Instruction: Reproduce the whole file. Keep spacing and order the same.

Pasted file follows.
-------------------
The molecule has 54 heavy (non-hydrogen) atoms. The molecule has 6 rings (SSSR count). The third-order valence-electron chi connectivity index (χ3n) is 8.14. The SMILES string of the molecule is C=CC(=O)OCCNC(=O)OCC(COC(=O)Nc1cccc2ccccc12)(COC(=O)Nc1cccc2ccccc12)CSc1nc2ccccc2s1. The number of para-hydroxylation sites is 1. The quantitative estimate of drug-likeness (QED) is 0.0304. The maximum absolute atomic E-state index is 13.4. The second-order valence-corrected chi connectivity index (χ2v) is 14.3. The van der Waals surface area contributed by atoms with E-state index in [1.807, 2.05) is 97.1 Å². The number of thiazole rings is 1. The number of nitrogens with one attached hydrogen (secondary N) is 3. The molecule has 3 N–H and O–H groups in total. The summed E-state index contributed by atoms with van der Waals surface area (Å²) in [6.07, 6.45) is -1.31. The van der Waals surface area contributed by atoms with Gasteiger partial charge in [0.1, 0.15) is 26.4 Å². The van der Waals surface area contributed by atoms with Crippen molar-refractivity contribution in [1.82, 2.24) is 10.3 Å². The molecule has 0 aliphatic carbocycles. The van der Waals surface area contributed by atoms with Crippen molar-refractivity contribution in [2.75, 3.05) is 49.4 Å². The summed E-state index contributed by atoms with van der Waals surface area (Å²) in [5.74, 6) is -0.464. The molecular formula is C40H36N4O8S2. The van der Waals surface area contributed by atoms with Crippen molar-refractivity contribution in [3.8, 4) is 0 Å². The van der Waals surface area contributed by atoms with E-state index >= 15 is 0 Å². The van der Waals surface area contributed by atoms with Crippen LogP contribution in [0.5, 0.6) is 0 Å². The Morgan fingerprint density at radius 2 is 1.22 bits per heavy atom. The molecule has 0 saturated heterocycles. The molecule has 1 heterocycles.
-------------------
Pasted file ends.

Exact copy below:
The molecule has 54 heavy (non-hydrogen) atoms. The molecule has 6 rings (SSSR count). The third-order valence-electron chi connectivity index (χ3n) is 8.14. The SMILES string of the molecule is C=CC(=O)OCCNC(=O)OCC(COC(=O)Nc1cccc2ccccc12)(COC(=O)Nc1cccc2ccccc12)CSc1nc2ccccc2s1. The number of para-hydroxylation sites is 1. The quantitative estimate of drug-likeness (QED) is 0.0304. The maximum absolute atomic E-state index is 13.4. The second-order valence-corrected chi connectivity index (χ2v) is 14.3. The van der Waals surface area contributed by atoms with E-state index in [1.807, 2.05) is 97.1 Å². The number of thiazole rings is 1. The number of nitrogens with one attached hydrogen (secondary N) is 3. The molecule has 3 N–H and O–H groups in total. The summed E-state index contributed by atoms with van der Waals surface area (Å²) in [6.07, 6.45) is -1.31. The van der Waals surface area contributed by atoms with Gasteiger partial charge in [0.1, 0.15) is 26.4 Å². The van der Waals surface area contributed by atoms with Crippen molar-refractivity contribution in [1.82, 2.24) is 10.3 Å². The molecule has 0 aliphatic carbocycles. The van der Waals surface area contributed by atoms with Crippen molar-refractivity contribution in [2.75, 3.05) is 49.4 Å². The summed E-state index contributed by atoms with van der Waals surface area (Å²) in [5.74, 6) is -0.464. The molecular formula is C40H36N4O8S2. The van der Waals surface area contributed by atoms with Crippen molar-refractivity contribution in [3.8, 4) is 0 Å². The van der Waals surface area contributed by atoms with E-state index >= 15 is 0 Å². The van der Waals surface area contributed by atoms with Crippen LogP contribution in [0.5, 0.6) is 0 Å². The Morgan fingerprint density at radius 2 is 1.22 bits per heavy atom. The molecule has 0 saturated heterocycles. The molecule has 1 heterocycles.